Malaysia is mulling criminal punishment for people who spread fake news.
A proposed law would allow for a maximum sentence of 10 years in jail and/or over $110,000 in fines for people who are found guilty of spreading fake news, which is defined in the legislation as “news, information, data or reports which is or are wholly or partly false” and which Reuters notes also “includes features, visuals and audio recordings.” Some people are concerned because of the “partly false” clause that vaguely leaves everything open to the authorities’ broad interpretation and potential abuse in suppressing legitimate political dissent, which is all the more relevant in Malaysia’s domestic political context because of an ongoing corruption scandal that threatens the incumbent government ahead of forthcoming elections in the near future.
One of the points that’s worrying about this proposal and any copycats that might spring up abroad afterwards is that it doesn’t specify what’s meant by “publishing” the so-called fake news, meaning that the punitive terms contained within the draft could possibly be directed against people who share controversial links on social media or even just react to them and inadvertently prompt the platform’s algorithm to make their interaction pop up on other people’s newsfeeds. Another issue is that the suggested law doesn’t differentiate between reporting, commentary, and analysis, three interconnected media and journalistic topics that are oftentimes wrongly conflated with one another like in this case.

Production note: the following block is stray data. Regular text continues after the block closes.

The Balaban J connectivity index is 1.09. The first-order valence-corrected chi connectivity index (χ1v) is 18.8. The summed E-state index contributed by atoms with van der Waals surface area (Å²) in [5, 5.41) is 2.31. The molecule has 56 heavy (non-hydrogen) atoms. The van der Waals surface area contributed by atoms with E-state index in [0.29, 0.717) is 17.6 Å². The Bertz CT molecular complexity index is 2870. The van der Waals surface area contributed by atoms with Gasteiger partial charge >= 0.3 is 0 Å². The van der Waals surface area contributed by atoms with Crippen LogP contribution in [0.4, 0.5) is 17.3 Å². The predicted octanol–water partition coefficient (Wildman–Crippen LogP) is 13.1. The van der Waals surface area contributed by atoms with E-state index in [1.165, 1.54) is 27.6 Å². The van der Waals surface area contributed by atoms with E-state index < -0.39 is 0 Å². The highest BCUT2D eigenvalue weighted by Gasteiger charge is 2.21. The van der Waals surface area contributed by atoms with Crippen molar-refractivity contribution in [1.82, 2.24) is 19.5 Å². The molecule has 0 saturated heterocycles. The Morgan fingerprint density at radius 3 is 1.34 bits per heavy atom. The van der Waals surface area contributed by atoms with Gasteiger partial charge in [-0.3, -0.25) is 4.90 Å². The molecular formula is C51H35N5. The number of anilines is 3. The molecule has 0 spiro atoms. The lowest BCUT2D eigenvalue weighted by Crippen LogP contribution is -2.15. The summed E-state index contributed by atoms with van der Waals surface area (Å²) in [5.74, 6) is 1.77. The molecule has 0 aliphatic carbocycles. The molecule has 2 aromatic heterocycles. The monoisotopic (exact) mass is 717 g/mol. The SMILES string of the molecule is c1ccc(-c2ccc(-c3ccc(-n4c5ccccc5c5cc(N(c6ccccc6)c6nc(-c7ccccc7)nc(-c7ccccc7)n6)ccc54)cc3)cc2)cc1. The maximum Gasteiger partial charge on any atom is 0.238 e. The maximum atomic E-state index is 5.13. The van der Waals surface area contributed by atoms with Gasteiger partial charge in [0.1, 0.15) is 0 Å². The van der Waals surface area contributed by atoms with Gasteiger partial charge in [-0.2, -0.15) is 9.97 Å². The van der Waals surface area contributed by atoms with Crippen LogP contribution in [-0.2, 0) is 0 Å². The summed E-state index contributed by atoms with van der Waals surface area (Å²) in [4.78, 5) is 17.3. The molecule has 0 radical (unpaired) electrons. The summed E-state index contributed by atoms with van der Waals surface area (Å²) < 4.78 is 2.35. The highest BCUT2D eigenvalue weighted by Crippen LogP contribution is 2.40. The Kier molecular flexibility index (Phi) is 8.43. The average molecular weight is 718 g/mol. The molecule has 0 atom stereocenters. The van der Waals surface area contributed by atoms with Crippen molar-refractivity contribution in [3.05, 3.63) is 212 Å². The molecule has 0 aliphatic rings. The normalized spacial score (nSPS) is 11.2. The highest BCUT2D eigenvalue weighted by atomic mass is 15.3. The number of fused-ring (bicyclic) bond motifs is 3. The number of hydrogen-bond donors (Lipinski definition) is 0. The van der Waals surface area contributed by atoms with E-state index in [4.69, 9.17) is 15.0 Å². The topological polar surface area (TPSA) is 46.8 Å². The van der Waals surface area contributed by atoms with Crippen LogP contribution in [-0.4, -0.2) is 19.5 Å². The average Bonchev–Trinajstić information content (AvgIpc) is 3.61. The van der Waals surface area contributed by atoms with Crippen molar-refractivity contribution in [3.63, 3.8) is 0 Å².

Openly false news that’s deceptively reported as true and designed to provoke physical reactions from the public such as protests, violent riots, flag & effigy burnings, and other such behavior is weaponized information and a form of Hybrid Warfare, but opinionated commentary and deep analysis are natural reactions to events of relevant domestic and international political importance, the diversity of which is a hallmark of a democratic state so long as it’s well-intended and within the bounds of legality & proper social standards. Peaceful dissent and a wide range of respectable discourse should be tolerated otherwise governments will drive individuals underground and into potential contact with extremist & terrorist groups via a political version of the so-called “gateway theory”.
The most effective means for clarifying misleading narratives and counteracting the inaccurate ones is through fact-checkers, which could be affiliated with the government either directly or through state sponsorship of pertinent NGOs (GONGOs), and who would then disseminate their counter-narratives through Mainstream and Alternative Medias. The stifling of free speech by de-facto intimidating people from expressing “politically incorrect” commentary under the basis of combating fake news, no matter if this is the state’s deliberate intent or not, will inevitably exacerbate domestic tensions inside any society with time, so governments such as Malaysia’s must exercise the utmost caution in proceeding with their proposed plans.